A Cross-Cultural Comparison of Psychosocial Responses To Having AIDS and Related Conditions in London and San Francisco
Kristy Straits Lydia Temoshok Jane Zich School of Medicine University of California, San Francisco
The psychosocial ramifications of acquired immunodeficiency syndrome (AIDS) have only recently begun to be quantified, although biomedical research has been ongoing since the appearance of AIDS in the United States in 1979. In interviews with people with AIDS, Morin, Charles, and Malyon ( 1984) found that, although their medical needs were addressed, their psychological needs were not. Themes of uncertainty, isolation, self-blame (illness as retribution), and general fears of life-threatening illness, such as fears of disability, loss of body control, pain, and death, have been reported in consultations with people with AIDS ( Dilley, Ochitill, Perl, & Volberding, 1985; Gorman, 1986).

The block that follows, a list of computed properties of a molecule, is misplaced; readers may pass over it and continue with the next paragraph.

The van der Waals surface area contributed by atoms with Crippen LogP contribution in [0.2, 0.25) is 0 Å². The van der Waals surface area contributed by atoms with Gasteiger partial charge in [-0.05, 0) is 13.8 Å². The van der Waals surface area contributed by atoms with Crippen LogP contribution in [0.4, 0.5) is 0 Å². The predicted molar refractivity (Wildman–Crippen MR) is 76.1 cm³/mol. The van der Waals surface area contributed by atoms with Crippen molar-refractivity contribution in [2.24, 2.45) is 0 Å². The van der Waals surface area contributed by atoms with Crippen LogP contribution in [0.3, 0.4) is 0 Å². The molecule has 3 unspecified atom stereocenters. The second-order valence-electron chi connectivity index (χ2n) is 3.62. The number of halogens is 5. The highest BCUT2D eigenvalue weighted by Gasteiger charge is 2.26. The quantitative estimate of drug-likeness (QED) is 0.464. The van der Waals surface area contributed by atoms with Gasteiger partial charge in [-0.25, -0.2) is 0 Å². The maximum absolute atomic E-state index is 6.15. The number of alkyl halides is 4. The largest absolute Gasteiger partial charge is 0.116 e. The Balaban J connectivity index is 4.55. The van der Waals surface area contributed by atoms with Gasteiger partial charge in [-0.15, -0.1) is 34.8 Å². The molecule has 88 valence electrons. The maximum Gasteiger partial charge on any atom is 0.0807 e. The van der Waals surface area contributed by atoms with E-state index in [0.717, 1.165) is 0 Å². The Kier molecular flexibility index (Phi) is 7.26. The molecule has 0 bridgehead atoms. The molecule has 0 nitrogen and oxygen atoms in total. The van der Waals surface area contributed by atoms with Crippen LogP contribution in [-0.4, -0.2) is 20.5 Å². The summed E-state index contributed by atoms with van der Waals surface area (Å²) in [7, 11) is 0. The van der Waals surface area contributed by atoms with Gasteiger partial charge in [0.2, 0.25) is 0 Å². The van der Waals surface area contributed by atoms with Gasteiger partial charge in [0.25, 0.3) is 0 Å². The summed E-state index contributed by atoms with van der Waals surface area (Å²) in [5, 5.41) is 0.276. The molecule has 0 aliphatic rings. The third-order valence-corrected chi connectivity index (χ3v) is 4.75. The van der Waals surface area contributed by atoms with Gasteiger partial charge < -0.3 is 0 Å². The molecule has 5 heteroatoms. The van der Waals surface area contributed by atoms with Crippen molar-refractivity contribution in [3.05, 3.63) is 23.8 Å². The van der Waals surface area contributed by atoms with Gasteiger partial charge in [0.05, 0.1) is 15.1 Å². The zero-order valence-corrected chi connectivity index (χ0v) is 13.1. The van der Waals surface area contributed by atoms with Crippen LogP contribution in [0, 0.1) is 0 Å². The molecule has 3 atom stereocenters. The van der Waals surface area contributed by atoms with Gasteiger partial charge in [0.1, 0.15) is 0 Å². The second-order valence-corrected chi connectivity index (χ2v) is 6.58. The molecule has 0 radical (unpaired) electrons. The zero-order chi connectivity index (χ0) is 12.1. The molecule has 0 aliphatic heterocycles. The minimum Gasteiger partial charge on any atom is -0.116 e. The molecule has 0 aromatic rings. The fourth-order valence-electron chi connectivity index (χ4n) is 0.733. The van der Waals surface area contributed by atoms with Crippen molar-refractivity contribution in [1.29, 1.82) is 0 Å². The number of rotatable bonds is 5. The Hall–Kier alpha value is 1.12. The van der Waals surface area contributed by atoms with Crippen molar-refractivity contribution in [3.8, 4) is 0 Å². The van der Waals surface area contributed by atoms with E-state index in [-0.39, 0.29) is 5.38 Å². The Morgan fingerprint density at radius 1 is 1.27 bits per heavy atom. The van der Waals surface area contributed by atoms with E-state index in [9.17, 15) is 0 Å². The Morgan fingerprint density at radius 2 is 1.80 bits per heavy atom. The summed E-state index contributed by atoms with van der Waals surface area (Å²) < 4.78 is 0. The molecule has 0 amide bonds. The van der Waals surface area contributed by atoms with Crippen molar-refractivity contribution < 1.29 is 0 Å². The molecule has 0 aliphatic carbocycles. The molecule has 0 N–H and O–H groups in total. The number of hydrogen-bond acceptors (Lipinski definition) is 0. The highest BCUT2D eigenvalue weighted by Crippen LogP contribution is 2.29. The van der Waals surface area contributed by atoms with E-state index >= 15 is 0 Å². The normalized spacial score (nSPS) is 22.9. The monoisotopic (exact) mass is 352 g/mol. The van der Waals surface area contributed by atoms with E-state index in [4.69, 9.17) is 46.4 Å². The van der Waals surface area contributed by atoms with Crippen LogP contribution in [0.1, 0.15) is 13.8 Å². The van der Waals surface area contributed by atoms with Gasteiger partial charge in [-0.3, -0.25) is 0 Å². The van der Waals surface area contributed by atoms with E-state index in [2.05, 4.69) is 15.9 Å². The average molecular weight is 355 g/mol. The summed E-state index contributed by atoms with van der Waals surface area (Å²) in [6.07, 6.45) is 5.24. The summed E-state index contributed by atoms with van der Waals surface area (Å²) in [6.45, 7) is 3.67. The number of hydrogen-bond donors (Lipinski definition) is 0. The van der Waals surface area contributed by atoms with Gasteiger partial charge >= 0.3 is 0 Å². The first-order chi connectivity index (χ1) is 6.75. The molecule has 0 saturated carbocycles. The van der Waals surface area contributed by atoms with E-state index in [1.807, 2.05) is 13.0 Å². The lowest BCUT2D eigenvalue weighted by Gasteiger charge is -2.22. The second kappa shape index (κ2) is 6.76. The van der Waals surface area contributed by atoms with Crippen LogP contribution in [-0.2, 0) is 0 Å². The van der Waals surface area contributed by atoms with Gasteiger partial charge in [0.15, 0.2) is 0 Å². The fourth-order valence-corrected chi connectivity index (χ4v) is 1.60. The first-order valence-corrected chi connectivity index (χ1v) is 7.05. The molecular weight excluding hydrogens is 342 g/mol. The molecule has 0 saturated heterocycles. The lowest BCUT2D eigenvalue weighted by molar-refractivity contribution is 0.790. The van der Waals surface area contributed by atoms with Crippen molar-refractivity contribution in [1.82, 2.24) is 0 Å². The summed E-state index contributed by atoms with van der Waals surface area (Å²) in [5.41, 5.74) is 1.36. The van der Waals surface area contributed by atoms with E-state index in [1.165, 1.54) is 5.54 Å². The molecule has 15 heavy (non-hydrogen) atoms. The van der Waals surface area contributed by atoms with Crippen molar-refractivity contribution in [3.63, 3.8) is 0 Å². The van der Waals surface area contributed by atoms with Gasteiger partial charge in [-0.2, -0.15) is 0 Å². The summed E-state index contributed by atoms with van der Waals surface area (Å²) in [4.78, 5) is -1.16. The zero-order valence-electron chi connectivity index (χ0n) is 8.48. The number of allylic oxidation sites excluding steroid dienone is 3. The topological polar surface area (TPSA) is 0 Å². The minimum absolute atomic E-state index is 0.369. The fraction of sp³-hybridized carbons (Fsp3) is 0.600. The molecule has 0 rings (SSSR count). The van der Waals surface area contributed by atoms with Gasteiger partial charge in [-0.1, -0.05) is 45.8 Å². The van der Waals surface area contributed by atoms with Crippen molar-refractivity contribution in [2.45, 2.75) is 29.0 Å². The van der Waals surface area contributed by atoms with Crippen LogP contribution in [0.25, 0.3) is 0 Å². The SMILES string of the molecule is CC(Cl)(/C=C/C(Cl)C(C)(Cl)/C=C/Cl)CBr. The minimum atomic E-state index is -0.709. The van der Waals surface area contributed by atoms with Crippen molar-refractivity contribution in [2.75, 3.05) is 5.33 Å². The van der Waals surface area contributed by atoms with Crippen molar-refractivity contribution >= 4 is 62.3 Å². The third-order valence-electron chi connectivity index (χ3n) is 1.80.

In addition to dealing with a progressively degenerating illness, people infected with HIV-1 (Human Immunodeficiency Virus, Type 1, previously referred to as HTLV-III, ARV, or LAV) too often must confront the stigma attached to culturally deviant behavior, especially homosexuality. Some gay men find that, while in the midst of coming to terms with an HIV infection, they must take on the added burden of coping with the reactions of friends and family, who often were not aware of the patient's sexual orientation until diagnosis. Additionally, the phenomenal expenses incurred with HIV disease,